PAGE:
Expanding on the issue, Marinescu told insidethegames: "Regarding whether esports should be in the Olympics – I'm conflicted because there are two sides of me, and I can't make that decision for the IOC.
"The world is evolving every day. The big question I think isn't if esports should be in the Olympics. It is about what method, or in what regard. Should it be as a demonstration sport? Should it be in its own event?
"So I think we need to have this discussion directly.
"And the first step is to ensure that esports is united and not to cause or instigate rivalries, pop-up organisations, in cities or in countries, but rather to understand that there are people who have been working for a long time that have an experience, that have a community around them.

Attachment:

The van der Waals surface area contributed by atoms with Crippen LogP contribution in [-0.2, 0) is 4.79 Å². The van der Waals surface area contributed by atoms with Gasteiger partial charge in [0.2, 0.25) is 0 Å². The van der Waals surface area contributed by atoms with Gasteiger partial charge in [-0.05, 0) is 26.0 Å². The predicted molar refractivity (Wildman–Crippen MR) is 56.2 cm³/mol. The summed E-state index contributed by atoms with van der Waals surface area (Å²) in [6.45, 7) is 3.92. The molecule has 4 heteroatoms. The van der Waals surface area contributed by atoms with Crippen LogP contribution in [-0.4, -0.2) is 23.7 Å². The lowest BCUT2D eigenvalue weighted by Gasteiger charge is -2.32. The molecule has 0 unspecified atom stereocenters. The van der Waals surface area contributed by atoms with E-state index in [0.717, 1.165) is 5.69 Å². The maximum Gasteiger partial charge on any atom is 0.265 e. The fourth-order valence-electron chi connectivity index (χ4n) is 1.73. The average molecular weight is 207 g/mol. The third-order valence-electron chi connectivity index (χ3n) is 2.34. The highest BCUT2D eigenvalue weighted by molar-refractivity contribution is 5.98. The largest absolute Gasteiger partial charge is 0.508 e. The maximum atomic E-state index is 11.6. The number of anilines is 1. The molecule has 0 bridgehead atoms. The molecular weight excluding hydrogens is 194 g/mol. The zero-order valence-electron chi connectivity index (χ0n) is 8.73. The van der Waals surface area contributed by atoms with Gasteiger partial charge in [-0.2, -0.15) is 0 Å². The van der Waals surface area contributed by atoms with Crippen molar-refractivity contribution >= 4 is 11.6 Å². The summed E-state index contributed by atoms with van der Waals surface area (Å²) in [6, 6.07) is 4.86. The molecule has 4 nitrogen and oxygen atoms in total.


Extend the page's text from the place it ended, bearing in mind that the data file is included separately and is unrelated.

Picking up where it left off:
"And the answer is how to work together with everyone who is in there, and that wants to be involved, in a direction that is beneficial for the athletes.
"I don't have a clear answer at the moment because I think the answer needs to be from the community, from the market, from the IOC and partners around them."
Given his desire to present esports on a united front to any future discussion of an Olympic relationship, what does Marinescu make of the recent emergence of the Global Esports Federation (GEF), that was launched in December 2019 in Singapore with the aim of developing the credibility, legitimacy and prestige of esports within wider society?
"They exist for less than six months," he said. "I don't want to speak positively or negatively about people who I don't know, or what the plans are.
"The IESF was established in 2008, it has more than 72 national federations around the world, it has organised more than 10 World Championships. The IESF is the world governing body of esports.
"We have signed a memorandum of understanding at the moment with the Asian Electronic Sports Federation, which is the body that organised the first Olympic event for esports.
"We have signed a memorandum of understanding with WESCO, the world esports custodian, whose President is Daniel Cossi.